KENYA. High court upholds law making gay sex illegal: ‘Same-sex relations have been banned since the British colonized Kenya in the late 19th century. Kenya’s penal code criminalizes “carnal knowledge against the order of nature.” Anyone found engaging in same-sex relationships could face up to 14 years in prison.The Kenyan High Court declined to decriminalize same-sex relations. The decision was a setback to the LGBTQI moment in Africa, where same-sex relationships are largely seen as taboo.’
BRAZIL. Top court votes to protect LGBT people from discrimination: “A majority of the 11-member Supreme Federal Court voted to find it unconstitutional to exclude sexual orientation and gender from Brazil’s anti-discrimination law. After the sixth member voted in favor of the ruling, securing the majority, the court suspended the hearing until June 5. The remaining members are expected to vote then, and the ruling would be issued. It would establish a way for people who experienced discrimination or physical attacks based on their sexual identity or gender orientation to sue.”
CHILE. Gay couple attacked by three men in their own store: “Those affected are Sergio Acosta (25) and José Luis Campos (33), the first being beaten, while the second one was largely detained by one of the victimizers so that he could not defend his partner. The events occurred after one of the three subjects regretted buying a product and requested a change for a lower value, but refusing to return the first ballot that had been delivered. Three men attack gay couple in their own store: Although the couple reported the incident to Carabineros and reported the homophobic insults, when they were transferred to detention, the subjects were released and with only a 1UTM fine.”
CHINA. Novelist known for gay content sentenced for “illegal publishing.” ‘China’s burgeoning “danmei” novels have hit an obstacle. An author of the genre, which features homoerotic love stories between two men aimed at a young female audience online, has been sentenced to prison for “illegal publishing.” The author, who writes under the name “Mr. Deep Sea,” was sentenced to a prison term of four years and fined 120,000 yuan ($17,350) for printing and selling copies of her online novels without the legally-required official book number, price and publisher’s name. She was first detained in December 2017 while signing copies of her latest self-published novel, “The Caged Emperor.”’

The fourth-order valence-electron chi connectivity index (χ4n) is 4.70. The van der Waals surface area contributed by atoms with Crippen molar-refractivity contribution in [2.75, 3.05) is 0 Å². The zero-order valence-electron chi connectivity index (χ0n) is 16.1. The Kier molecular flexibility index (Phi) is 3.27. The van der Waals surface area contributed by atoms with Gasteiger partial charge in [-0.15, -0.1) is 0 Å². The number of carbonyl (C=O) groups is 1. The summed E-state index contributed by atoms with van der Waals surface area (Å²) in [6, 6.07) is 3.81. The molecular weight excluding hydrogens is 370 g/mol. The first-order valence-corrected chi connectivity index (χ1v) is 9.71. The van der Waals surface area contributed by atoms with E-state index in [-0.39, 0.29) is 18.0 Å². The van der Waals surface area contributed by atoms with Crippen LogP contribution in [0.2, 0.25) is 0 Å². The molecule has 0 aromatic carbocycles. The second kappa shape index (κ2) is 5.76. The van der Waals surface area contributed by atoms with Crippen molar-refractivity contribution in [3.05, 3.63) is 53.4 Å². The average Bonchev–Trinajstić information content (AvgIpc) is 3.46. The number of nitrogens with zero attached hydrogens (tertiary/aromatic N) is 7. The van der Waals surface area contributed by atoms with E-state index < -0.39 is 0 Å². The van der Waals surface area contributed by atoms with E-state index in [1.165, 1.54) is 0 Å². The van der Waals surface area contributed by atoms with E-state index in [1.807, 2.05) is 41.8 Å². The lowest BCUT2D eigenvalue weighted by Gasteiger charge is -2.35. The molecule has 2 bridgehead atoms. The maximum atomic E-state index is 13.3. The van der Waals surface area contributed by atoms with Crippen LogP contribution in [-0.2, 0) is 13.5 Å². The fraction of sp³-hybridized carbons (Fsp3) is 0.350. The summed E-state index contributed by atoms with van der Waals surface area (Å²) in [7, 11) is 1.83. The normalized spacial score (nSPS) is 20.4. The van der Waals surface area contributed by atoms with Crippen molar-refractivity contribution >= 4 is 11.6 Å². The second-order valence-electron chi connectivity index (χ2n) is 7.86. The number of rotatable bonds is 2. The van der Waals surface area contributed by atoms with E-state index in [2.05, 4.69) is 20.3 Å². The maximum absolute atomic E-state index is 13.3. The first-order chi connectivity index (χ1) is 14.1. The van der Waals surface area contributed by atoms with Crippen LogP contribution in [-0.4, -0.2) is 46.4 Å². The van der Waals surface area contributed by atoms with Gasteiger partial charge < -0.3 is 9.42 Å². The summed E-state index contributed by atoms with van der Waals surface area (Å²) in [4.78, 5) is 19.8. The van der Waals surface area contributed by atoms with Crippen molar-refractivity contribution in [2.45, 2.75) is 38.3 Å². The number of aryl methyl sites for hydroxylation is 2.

HONG KONG. Airport and subway authorities reverse ban on Cathay Pacific’s groundbreaking same-sex ad: ‘The reversals came in the face of heated criticism of the ban, and less than 24 hours after the Post revealed that both the railway giant and Hong Kong International Airport had banned the advert because of its same-sex content.’
MACEDONIA. First Gay Pride march is on next month: ‘The North Macedonian capital is set to host on June 29 what activists have described as the Balkan country’s first gay-pride parade. The event will be “a form of protest for affirmation, support, and protection of human rights” of the lesbian, gay, bisexual, and transgender (LGBT) community, Antonio Mihajlov of the National Network Against Homophobia and Transphobia (NNHT) told a press conference in Skopje on May 20.’
NORTHERN IRELAND. Thousands rally in support of marriage equality: “Attempts to legislate for same-sex marriage have been blocked by the Democratic Unionist Party, a key ally of British Prime Minister Theresa May, despite opinion polls in recent years showing most in the region are in favor. Sara Canning, the partner of journalist and LGBTQ rights campaigner Lyra McKee who was murdered in April, led the march alongside a number of gay and lesbian couples. Canning said that she and McKee had been planning to marry.”
TUNISIA. LGBTQ rights group to push for gay sex to be decriminalized: ‘The government went to court to block Shams when the advocacy group registered in 2015, saying that the correct process had not been followed. A 2016 ruling in Shams’ favor was upheld by the Court of Appeal on Monday. Shams’ director Mounir Baatour said the court victory would help its campaign to legalize same-sex relations, which are punishable with three years imprisonment under Article 230 of the North African country’s penal code.’